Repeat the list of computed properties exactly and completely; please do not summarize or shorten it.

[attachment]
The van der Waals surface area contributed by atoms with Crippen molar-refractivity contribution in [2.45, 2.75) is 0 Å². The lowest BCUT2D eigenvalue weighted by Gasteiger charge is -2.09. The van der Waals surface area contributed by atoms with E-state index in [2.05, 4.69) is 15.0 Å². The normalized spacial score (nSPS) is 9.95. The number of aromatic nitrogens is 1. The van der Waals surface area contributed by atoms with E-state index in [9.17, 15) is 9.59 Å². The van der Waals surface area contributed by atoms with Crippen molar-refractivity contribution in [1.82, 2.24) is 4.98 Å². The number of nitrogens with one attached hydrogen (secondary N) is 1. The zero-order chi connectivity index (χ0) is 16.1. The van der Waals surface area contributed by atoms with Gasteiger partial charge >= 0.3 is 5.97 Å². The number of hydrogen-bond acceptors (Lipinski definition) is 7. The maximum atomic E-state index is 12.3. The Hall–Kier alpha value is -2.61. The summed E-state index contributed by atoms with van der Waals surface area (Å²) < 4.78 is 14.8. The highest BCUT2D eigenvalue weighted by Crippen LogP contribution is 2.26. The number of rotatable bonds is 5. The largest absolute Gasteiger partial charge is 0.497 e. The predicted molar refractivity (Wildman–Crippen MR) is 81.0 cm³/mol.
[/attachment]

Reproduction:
The van der Waals surface area contributed by atoms with Crippen molar-refractivity contribution in [2.45, 2.75) is 0 Å². The lowest BCUT2D eigenvalue weighted by Gasteiger charge is -2.09. The van der Waals surface area contributed by atoms with E-state index in [2.05, 4.69) is 15.0 Å². The normalized spacial score (nSPS) is 9.95. The number of aromatic nitrogens is 1. The van der Waals surface area contributed by atoms with E-state index in [9.17, 15) is 9.59 Å². The van der Waals surface area contributed by atoms with Crippen molar-refractivity contribution in [1.82, 2.24) is 4.98 Å². The number of nitrogens with one attached hydrogen (secondary N) is 1. The zero-order chi connectivity index (χ0) is 16.1. The van der Waals surface area contributed by atoms with Gasteiger partial charge >= 0.3 is 5.97 Å². The number of hydrogen-bond acceptors (Lipinski definition) is 7. The maximum atomic E-state index is 12.3. The Hall–Kier alpha value is -2.61. The summed E-state index contributed by atoms with van der Waals surface area (Å²) < 4.78 is 14.8. The highest BCUT2D eigenvalue weighted by Crippen LogP contribution is 2.26. The number of rotatable bonds is 5. The largest absolute Gasteiger partial charge is 0.497 e. The predicted molar refractivity (Wildman–Crippen MR) is 81.0 cm³/mol.